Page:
Rabbis Without Borders
Rabbis Without Borders is a dynamic forum for exploring contemporary issues in the Jewish world and beyond. Written by rabbis of different denominations, viewpoints, and parts of the country, Rabbis Without Borders is a project of Clal – The National Jewish Center for Learning and Leadership.
This past week my wife and I were blessed to welcome our fourth child into this world. There are so many thoughts and emotions that the miracle of new life has stirred within me. Many are too personal for this space; some will be shared at her official Hebrew naming later this summer. But I want to share some thoughts with you because I think they address both a predominant theme of the Rabbis Without Borders blog and the types of subjects I most often discuss in my missives in this space: what a robust, fully-formed Judaism might look like. So here goes.
Welcome home. There are so many things I want to express to you. So many hopes and dreams I have for you. So much I want to teach you, discover with you, and learn from you.
Today, in this public venue, I want to share a vision I have for you: a vision for the type of Judaism I hope you get to experience and embrace throughout your life. It is a vision for a holistic Judaism: one that embraces what I will call “internal” Judaism and “external” Judaism, because, to me, both dimensions are critical for a fully-realized Jewish future.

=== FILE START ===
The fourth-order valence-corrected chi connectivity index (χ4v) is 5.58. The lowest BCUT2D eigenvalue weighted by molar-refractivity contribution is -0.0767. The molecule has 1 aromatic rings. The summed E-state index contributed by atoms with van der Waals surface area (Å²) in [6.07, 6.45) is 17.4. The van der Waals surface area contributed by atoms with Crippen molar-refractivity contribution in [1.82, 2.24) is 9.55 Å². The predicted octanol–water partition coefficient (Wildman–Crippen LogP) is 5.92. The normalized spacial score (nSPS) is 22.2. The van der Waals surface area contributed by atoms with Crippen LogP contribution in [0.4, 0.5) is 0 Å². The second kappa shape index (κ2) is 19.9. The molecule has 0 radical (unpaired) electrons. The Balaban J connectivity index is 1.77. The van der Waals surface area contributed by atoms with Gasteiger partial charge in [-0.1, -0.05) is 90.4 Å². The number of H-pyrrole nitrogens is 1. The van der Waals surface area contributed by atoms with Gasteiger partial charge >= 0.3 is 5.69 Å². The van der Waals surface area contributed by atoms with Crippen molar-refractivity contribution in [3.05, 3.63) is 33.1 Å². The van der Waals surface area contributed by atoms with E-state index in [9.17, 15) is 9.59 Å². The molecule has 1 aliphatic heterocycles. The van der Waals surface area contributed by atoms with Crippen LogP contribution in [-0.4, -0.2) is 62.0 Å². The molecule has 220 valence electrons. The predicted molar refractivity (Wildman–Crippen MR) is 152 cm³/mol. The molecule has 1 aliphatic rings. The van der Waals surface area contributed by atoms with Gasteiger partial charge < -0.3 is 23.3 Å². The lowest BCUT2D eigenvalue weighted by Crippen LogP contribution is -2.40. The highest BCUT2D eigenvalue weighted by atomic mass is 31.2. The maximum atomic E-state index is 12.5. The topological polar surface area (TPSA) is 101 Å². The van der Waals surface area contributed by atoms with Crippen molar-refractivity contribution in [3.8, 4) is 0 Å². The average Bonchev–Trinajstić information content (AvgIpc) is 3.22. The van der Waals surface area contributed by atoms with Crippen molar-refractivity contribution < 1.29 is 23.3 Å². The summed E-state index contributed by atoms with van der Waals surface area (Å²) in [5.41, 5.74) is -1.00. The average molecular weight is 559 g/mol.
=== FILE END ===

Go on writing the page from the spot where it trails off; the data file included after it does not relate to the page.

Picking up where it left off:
First, the internal. I yearn for you to develop a rich, spiritually penetrating prayer life. To find not only fluency within Jewish liturgy but contemporary resonance that connects with your neshama, your soul. I hope that you will come to a theology that doesn’t hide from reality but also isn’t so thin that it is devoid of support and comfort in times of struggle. I want you to learn not only how to perform rituals but what those rituals are intended to signify. I want you to go beyond a childish caricature of Jewish holidays and history to understand the complexity of lived Jewish life through the ages and the wisdom that struggle can bring to contemporary practice. I want you to learn that Torah, real Torah, is not a set of credos or one-liners but a multivocality in which you will join with our sacred texts and the sacredness of Jewish interpretation of these texts through the ages in creating new meaning, new interpretation, new revelation.